2. Enact a media policy. If your organization doesn’t have a policy on who speaks to the press, when, on what subjects, and to what extent, then you need to get one in place. This is especially important for lawyers in public-sector and corporate-law departments, who in my experience are extremely reluctant to even return phone calls, let alone speak on the record. Create a policy and cite it when a journalist calls, if only as a simple matter of professional courtesy.
3. Consider recording the conversation. I actually find this approach a tad distasteful, but it’s standard procedure for many high-level political and corporate figures, and law firms should consider it. Tell the reporter you want to record the call (never, ever do it secretly) purely for the purposes of checking the accuracy of your published statements. This is neither necessary nor appropriate with a reporter with whom there’s a degree of familiarity, and it could go some way to easing lawyers’ fears and establishing trust. But make it the exception, not the rule.
4. Compile a media database. If your firm is large enough to have a marketing and communications department, these professionals should be informed of all interactions with reporters and should track their published outcomes. In smaller firms, a lawyer or staff person should be delegated to this task. The idea is to establish a list of media encounters, positive results, reliable reporters, and best practices for successful interviews. Think of it as Media Knowledge Management.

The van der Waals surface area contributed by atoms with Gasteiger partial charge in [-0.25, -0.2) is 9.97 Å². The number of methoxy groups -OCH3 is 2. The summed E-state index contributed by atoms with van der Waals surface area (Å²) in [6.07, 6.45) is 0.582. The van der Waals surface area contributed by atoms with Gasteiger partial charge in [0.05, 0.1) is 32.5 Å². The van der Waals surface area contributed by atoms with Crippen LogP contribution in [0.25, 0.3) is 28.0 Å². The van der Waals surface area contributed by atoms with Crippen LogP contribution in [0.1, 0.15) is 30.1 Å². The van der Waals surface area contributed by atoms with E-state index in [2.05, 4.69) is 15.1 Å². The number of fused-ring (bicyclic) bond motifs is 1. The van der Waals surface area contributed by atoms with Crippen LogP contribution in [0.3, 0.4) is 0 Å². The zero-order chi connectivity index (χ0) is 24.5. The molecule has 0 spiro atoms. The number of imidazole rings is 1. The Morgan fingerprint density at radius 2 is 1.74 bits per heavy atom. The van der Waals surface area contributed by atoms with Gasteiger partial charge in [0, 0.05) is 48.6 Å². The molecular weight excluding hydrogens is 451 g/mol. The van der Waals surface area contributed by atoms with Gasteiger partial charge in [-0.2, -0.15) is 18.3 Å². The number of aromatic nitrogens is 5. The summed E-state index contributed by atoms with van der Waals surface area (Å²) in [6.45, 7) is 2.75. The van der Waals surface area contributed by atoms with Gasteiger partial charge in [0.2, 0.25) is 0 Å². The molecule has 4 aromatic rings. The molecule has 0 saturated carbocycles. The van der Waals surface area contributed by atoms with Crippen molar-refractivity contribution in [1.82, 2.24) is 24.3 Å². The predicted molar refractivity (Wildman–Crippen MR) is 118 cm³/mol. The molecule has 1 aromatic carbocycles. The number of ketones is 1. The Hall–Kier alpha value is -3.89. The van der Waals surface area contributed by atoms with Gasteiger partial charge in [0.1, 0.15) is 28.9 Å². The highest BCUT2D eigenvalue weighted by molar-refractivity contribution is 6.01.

5. Start tracking ROI. Law firms do very few things that lend themselves to sensible return-on-investment analysis, so ROI results from media interactions can be a powerful tool for overcoming internal reluctance or opposition to deal with the media. Include “In the media” on the “How did you hear about us?” portion of your client-intake process. Ask selected current clients whether they saw the firm in the media and what they thought (providing them a PDF or a video clip can help). Bring your rainmakers into the media loop. Do all you can to portray your firm’s media relations not just as a positive thing, but also as a competitive advantage.
There’s a lot more to a successful media strategy than this, of course, but it’s hard to overestimate the importance of trust in your relations with the press. If you can earn it, internally and externally, you’re already way ahead of most lawyers who still prefer to view reporters as the unknown or as the the enemy.